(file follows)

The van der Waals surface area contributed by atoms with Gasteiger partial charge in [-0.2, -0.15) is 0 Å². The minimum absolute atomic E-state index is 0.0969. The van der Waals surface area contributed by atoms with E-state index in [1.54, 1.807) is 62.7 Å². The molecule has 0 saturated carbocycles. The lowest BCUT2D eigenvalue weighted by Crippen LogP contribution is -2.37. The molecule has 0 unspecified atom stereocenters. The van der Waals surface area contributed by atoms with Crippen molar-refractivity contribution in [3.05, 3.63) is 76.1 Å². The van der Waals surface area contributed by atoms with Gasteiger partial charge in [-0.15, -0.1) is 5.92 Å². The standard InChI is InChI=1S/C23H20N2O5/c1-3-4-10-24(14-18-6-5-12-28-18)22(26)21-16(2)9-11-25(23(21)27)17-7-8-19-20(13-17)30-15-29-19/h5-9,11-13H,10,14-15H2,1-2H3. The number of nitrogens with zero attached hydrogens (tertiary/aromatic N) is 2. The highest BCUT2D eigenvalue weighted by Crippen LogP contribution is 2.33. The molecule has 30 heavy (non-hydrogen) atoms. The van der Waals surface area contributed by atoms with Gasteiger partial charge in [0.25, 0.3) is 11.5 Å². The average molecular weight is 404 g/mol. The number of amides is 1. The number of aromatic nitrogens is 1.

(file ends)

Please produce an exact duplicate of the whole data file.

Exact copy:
The van der Waals surface area contributed by atoms with Gasteiger partial charge in [-0.2, -0.15) is 0 Å². The minimum absolute atomic E-state index is 0.0969. The van der Waals surface area contributed by atoms with E-state index in [1.54, 1.807) is 62.7 Å². The molecule has 0 saturated carbocycles. The lowest BCUT2D eigenvalue weighted by Crippen LogP contribution is -2.37. The molecule has 0 unspecified atom stereocenters. The van der Waals surface area contributed by atoms with Crippen molar-refractivity contribution in [3.05, 3.63) is 76.1 Å². The van der Waals surface area contributed by atoms with Gasteiger partial charge in [-0.15, -0.1) is 5.92 Å². The standard InChI is InChI=1S/C23H20N2O5/c1-3-4-10-24(14-18-6-5-12-28-18)22(26)21-16(2)9-11-25(23(21)27)17-7-8-19-20(13-17)30-15-29-19/h5-9,11-13H,10,14-15H2,1-2H3. The number of nitrogens with zero attached hydrogens (tertiary/aromatic N) is 2. The highest BCUT2D eigenvalue weighted by Crippen LogP contribution is 2.33. The molecule has 30 heavy (non-hydrogen) atoms. The van der Waals surface area contributed by atoms with Gasteiger partial charge in [0.25, 0.3) is 11.5 Å². The average molecular weight is 404 g/mol. The number of amides is 1. The number of aromatic nitrogens is 1.